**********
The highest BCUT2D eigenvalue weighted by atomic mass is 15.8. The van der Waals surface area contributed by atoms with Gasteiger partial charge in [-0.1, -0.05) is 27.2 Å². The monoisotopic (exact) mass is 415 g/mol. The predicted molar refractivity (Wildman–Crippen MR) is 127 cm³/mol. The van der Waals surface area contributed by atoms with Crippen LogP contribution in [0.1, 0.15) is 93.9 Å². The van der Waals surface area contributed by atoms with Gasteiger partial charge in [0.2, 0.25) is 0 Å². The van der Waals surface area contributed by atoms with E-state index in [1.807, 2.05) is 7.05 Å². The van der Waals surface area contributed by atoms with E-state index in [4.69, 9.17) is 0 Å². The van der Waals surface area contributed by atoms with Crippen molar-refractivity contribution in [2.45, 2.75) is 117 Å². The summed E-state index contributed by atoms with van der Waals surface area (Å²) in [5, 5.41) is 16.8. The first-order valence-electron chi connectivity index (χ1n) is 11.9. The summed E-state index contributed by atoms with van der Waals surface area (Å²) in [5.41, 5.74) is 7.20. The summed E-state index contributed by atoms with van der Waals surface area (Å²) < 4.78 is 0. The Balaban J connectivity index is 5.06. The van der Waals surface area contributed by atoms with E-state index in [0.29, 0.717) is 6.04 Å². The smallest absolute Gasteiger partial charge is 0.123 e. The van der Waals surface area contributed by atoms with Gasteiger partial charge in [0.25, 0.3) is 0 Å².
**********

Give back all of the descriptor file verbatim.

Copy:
The highest BCUT2D eigenvalue weighted by atomic mass is 15.8. The van der Waals surface area contributed by atoms with Gasteiger partial charge in [-0.1, -0.05) is 27.2 Å². The monoisotopic (exact) mass is 415 g/mol. The predicted molar refractivity (Wildman–Crippen MR) is 127 cm³/mol. The van der Waals surface area contributed by atoms with Crippen LogP contribution in [0.1, 0.15) is 93.9 Å². The van der Waals surface area contributed by atoms with Gasteiger partial charge in [0.2, 0.25) is 0 Å². The van der Waals surface area contributed by atoms with E-state index in [1.807, 2.05) is 7.05 Å². The van der Waals surface area contributed by atoms with E-state index in [4.69, 9.17) is 0 Å². The van der Waals surface area contributed by atoms with Crippen molar-refractivity contribution in [2.45, 2.75) is 117 Å². The summed E-state index contributed by atoms with van der Waals surface area (Å²) in [5, 5.41) is 16.8. The first-order valence-electron chi connectivity index (χ1n) is 11.9. The summed E-state index contributed by atoms with van der Waals surface area (Å²) in [5.41, 5.74) is 7.20. The summed E-state index contributed by atoms with van der Waals surface area (Å²) < 4.78 is 0. The Balaban J connectivity index is 5.06. The van der Waals surface area contributed by atoms with E-state index in [0.29, 0.717) is 6.04 Å². The smallest absolute Gasteiger partial charge is 0.123 e. The van der Waals surface area contributed by atoms with Gasteiger partial charge in [0.25, 0.3) is 0 Å².